TRUST in the red meat industry is strong among city-based Australians, according to Meat & Livestock Australia’s latest consumer sentiment research – as is the desire to learn more about how the beef and lamb industries operate.
MLA’s Jason Strong said this year’s consumer insights reflected an increasing desire to understand more about how the industry works from metro Australia.
“Consumers, especially within our cities, are wanting to learn more about how beef and lamb is produced – in particular how farmers are looking after the environment and their animals,” he said.
“This represents a significant opportunity for the sector as our research indicates that higher levels of industry knowledge are linked to better perceptions.”
Mr Strong also said a greater understanding of the industry also had benefits for producers through increased demand.
“Consumers with higher levels of industry knowledge are more likely to have increased their red meat consumption overall,” he said.
“This is because they understand the care and eff orts undertaken by Australian cattle and sheep producers in raising their livestock and looking after the environment.”
According to the survey, 46 per cent of consumers were interested in learning how producers ensured the humane treatment of their livestock and 44 per cent in how they looked after the environment.
It showed knowledge of the industry also impacted on trust, with 61 per cent of metropolitan Australians having a strong level of trust in the Australian beef industry and 60 per cent having trust in the sheep industry.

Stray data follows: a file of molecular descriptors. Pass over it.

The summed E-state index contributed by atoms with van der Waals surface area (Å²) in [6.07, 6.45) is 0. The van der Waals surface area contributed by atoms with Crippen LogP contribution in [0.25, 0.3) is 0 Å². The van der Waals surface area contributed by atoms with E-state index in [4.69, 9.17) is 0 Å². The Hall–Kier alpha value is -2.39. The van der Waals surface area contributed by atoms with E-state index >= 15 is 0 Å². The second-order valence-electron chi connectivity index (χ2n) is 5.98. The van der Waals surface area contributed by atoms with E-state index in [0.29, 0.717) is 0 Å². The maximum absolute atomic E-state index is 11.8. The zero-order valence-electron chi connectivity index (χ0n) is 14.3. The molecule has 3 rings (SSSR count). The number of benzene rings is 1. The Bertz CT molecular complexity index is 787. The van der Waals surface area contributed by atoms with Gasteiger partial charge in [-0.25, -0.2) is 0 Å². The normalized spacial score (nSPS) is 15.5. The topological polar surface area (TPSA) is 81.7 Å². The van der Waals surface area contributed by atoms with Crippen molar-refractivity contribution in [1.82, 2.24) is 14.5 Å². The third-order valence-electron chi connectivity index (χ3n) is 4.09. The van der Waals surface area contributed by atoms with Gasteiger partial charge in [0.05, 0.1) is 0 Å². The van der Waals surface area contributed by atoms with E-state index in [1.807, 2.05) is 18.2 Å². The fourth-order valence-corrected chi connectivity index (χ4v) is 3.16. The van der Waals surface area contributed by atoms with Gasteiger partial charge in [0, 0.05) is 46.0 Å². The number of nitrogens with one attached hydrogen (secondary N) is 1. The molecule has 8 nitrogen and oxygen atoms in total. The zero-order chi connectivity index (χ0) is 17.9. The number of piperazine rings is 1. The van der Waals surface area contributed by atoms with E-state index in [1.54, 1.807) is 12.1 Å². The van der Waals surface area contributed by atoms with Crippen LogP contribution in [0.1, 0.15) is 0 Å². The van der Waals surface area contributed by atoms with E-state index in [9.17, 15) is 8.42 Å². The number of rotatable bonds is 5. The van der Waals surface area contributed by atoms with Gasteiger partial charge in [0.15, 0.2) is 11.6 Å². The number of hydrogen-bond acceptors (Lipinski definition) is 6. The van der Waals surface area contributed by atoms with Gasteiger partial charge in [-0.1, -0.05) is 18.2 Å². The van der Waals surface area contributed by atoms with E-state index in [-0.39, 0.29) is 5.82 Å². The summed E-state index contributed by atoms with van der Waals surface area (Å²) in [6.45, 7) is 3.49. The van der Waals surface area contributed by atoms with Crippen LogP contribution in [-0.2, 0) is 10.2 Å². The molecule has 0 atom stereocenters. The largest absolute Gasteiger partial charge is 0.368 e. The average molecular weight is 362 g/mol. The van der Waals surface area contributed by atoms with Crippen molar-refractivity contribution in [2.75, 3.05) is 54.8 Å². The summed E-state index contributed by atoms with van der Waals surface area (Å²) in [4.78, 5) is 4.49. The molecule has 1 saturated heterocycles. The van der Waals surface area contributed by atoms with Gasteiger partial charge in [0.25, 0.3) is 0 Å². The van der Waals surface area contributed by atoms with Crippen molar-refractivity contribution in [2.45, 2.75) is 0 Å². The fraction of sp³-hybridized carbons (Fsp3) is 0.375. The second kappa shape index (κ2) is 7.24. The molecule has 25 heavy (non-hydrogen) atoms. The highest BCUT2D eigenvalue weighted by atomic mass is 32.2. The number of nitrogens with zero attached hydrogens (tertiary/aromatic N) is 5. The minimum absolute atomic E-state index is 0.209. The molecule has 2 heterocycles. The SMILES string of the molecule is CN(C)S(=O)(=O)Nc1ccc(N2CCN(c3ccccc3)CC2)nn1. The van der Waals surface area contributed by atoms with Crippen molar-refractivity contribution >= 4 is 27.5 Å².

The top three drivers of trust in the industry were the perceptions of producers being ethical and trustworthy, listen and respond to community concerns and are taking actions to improve sustainability.
Mr Strong said a higher level of trust corresponded to a higher level of consumption.
“Those consumers who had a high level of trust were more likely to consume red meat more frequently than those with lower levels of trust,” he said.
“The strong link between knowledge, improved perceptions, trust and consumption patterns highlights the importance of continuing to raise knowledge in our industry and to demonstrate action around animal welfare and reducing our environmental impact, to ultimately maintain trust in the red meat industry and overall red meat consumption in Australia.”
Organised annually since 2010 by strategic consultancy firm Pollinate on behalf of MLA, the research measures and tracks consumer sentiment in the community towards the Australian red meat industry.
The research is used to inform MLA’s community engagement strategy and benchmark the impact of its programs on building community trust in the red meat industry.
It also found red meat consumption patterns had remained relatively stable, with 71 per per cent of metro Australians eating the same amount or more red meat over the past year.
The main reasons cited for maintaining or increasing red meat consumption came down to nutrition, taste and ease of cooking, while cost was named as the main reason other consumers reduced consumption.
Mr Strong said the research significantly informed MLA’s community engagement and marketing activities on behalf of the red meat industry.
“Explaining our productions systems and demonstrating that our producers are ethical and responsible custodians of livestock, land and natural resources helps to inform the community and strengthen an already proud Australian industry,” he said.